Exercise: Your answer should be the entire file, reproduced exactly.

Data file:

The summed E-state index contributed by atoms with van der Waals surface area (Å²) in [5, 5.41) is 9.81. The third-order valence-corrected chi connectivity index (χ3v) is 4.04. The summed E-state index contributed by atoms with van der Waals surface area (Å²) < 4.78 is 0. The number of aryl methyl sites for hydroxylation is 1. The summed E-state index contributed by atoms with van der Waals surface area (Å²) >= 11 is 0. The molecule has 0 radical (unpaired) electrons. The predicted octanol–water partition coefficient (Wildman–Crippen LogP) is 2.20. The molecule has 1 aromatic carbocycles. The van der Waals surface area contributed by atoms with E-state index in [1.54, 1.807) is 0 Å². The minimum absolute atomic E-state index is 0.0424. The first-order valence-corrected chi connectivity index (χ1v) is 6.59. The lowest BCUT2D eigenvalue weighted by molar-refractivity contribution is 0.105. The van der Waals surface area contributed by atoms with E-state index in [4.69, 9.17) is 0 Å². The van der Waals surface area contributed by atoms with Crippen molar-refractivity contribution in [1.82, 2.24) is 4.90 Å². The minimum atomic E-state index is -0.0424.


The summed E-state index contributed by atoms with van der Waals surface area (Å²) in [5, 5.41) is 9.81. The third-order valence-corrected chi connectivity index (χ3v) is 4.04. The summed E-state index contributed by atoms with van der Waals surface area (Å²) < 4.78 is 0. The number of aryl methyl sites for hydroxylation is 1. The summed E-state index contributed by atoms with van der Waals surface area (Å²) >= 11 is 0. The molecule has 0 radical (unpaired) electrons. The predicted octanol–water partition coefficient (Wildman–Crippen LogP) is 2.20. The molecule has 1 aromatic carbocycles. The van der Waals surface area contributed by atoms with E-state index in [1.54, 1.807) is 0 Å². The minimum absolute atomic E-state index is 0.0424. The first-order valence-corrected chi connectivity index (χ1v) is 6.59. The lowest BCUT2D eigenvalue weighted by molar-refractivity contribution is 0.105. The van der Waals surface area contributed by atoms with E-state index in [4.69, 9.17) is 0 Å². The van der Waals surface area contributed by atoms with Crippen molar-refractivity contribution in [1.82, 2.24) is 4.90 Å². The minimum atomic E-state index is -0.0424.